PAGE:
The Spanish surrealist film‑maker Luis Buñuel said he made movies “to show that this is not the best of all possible worlds”.
He revolutionised cinema in the early 20th century. He became a Communist and broke with Salvador Dali, who he had worked with on his early masterpiece Un Chien Andalou .
In Spain he made Land Without Bread (1933), a parody of a documentary about peasants, and a Republican‑distributed documentary about the Civil War, España 1936.
His lifetime obsessions were peeling away the facade of the respectable and the clash between guilt and desire.
For decades he ruthlessly attacked the middle class he came from with dark piercing humour.
His anti-clericalism and exploration of passion made him controversial throughout his career.
He left Spain to escape fascism. But General Franco allowed him to return to a make a movie in 1961. Buñuel produced Viridiana, about a novice nun, which was immediately banned in Spain as blasphemous.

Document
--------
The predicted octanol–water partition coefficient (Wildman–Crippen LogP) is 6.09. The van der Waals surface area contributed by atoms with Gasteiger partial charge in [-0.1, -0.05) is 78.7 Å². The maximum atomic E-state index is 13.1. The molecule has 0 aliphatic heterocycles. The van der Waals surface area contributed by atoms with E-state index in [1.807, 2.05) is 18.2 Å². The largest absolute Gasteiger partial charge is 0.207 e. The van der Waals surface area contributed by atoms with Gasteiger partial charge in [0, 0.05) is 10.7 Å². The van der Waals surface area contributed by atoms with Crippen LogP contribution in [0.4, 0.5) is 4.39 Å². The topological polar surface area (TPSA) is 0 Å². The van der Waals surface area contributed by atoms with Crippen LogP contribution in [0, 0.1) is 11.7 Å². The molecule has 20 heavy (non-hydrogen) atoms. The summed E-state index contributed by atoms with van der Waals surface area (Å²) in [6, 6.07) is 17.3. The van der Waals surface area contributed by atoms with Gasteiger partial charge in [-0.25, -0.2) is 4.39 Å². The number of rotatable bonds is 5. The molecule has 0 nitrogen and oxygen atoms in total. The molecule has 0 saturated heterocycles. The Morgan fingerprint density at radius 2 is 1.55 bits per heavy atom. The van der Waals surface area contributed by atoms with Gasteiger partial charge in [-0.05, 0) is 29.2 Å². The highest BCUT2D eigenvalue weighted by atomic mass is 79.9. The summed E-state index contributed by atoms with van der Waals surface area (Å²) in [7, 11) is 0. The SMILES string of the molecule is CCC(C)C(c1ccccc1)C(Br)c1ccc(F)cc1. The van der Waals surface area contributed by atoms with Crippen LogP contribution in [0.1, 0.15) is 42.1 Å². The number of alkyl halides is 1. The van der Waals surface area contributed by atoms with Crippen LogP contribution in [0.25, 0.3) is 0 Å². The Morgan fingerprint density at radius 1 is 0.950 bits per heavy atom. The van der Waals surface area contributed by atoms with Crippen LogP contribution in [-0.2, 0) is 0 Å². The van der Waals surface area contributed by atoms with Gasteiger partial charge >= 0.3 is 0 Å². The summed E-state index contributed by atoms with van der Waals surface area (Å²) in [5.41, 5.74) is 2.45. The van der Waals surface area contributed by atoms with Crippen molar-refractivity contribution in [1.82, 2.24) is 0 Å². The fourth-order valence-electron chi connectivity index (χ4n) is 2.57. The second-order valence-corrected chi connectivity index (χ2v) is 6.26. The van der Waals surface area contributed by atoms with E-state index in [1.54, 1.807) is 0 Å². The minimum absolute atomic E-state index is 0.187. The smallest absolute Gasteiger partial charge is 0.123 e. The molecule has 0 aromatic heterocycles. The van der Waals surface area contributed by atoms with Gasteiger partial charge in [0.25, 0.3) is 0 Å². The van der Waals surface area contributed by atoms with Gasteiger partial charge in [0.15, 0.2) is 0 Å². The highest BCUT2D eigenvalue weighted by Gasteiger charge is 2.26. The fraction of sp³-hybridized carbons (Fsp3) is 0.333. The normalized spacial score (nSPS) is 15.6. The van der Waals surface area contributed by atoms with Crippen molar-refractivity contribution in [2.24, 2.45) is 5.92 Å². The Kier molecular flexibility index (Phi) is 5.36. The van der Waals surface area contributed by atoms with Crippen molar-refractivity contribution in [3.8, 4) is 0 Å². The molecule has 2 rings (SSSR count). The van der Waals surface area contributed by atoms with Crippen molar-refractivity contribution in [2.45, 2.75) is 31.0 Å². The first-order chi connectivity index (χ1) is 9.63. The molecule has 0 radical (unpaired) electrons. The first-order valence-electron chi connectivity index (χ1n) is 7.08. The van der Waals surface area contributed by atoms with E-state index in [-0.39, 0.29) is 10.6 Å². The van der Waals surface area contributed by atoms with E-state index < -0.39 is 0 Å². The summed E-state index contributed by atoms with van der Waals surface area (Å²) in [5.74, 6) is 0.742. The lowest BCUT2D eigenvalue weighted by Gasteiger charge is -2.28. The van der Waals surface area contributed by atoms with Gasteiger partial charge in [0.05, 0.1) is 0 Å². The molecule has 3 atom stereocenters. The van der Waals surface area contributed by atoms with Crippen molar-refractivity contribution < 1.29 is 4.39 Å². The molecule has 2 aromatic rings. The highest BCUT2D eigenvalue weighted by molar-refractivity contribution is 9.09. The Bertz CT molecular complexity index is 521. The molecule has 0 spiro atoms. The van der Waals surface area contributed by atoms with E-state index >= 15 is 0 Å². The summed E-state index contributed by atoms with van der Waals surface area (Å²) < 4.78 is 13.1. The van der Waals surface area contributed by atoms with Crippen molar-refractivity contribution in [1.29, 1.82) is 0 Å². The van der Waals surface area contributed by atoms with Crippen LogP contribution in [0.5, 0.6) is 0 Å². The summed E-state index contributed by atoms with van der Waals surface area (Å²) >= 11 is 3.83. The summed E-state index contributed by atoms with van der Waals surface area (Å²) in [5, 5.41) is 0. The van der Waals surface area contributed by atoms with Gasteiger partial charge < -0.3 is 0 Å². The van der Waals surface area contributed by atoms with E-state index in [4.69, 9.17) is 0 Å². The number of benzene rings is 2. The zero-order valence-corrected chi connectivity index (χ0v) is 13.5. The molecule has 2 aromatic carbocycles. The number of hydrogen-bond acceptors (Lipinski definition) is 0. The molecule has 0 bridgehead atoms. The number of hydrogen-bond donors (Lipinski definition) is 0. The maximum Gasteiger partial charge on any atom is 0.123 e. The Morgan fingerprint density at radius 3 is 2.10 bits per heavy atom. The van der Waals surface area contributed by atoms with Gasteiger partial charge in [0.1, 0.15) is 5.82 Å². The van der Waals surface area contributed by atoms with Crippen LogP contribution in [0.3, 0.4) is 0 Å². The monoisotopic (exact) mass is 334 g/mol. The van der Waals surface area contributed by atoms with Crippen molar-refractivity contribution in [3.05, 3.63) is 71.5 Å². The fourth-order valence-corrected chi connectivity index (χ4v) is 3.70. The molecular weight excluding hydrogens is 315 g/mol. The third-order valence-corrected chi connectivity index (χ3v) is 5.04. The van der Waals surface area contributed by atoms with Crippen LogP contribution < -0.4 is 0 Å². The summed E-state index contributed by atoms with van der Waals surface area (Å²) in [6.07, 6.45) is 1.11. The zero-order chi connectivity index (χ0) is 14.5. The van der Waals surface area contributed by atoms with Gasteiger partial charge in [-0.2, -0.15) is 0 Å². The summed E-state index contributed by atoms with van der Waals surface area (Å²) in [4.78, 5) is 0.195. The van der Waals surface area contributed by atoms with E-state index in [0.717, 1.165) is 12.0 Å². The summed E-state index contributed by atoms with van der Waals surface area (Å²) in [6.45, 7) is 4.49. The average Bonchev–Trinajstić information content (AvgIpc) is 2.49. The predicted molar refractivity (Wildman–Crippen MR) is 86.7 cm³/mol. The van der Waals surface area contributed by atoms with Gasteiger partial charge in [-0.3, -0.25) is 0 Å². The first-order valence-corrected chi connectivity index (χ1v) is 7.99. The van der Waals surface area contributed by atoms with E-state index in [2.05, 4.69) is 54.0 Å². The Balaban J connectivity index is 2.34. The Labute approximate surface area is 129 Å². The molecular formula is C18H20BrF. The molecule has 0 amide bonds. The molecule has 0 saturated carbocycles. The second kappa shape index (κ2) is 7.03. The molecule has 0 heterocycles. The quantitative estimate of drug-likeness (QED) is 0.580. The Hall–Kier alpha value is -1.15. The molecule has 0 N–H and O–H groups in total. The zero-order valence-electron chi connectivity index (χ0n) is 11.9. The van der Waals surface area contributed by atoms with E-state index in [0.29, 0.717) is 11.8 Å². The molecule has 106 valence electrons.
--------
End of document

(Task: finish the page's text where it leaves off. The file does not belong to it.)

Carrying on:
Buñuel said, “Sex without religion is like cooking an egg without salt. Sin gives more chances to desire.”
Unfortunately, exploring desire doesn’t mean Buñuel avoids sexism, despite some of his work tackling it.
In the 1950s and 1960s he made a series of movies in Mexico. Some are fantastic, such as Los Olvidadoes about brutality and misery among the homeless children of Mexico city.
Some are hack work—but they are the hack work of a genius.
Two of the latter have just been released on DVD—The Brute (El Bruto) and Susana.
The Brute (1953) is a tale of a landlord who wants to evict his tenants and hires a thug, Bruto, to scare them off. The tenants’ leader dies from the beating he receives.
Bruto misses all his chances. He takes too long to develop a conscience, he falls for the wrong woman—then finds the right woman too late. And these are the wife of the landlord and the daughter of the man he killed.
It is sort of a class struggle version of Rocky without the boxing or the happy ending.
Susana—The Devil and the Flesh (1951) is less interesting. At one level it is a routine melodrama, though Buñuel undercuts the genre, turning it into a critique of family values in a complacent society.
But even if you get the joke it doesn’t really work. “I feel I didn’t emphasise the irony enough,” he later admitted about the film.
Some of the Mexican movies haven’t aged well but, as Buñuel himself said, “Age is something that doesn’t matter, unless you are a cheese.”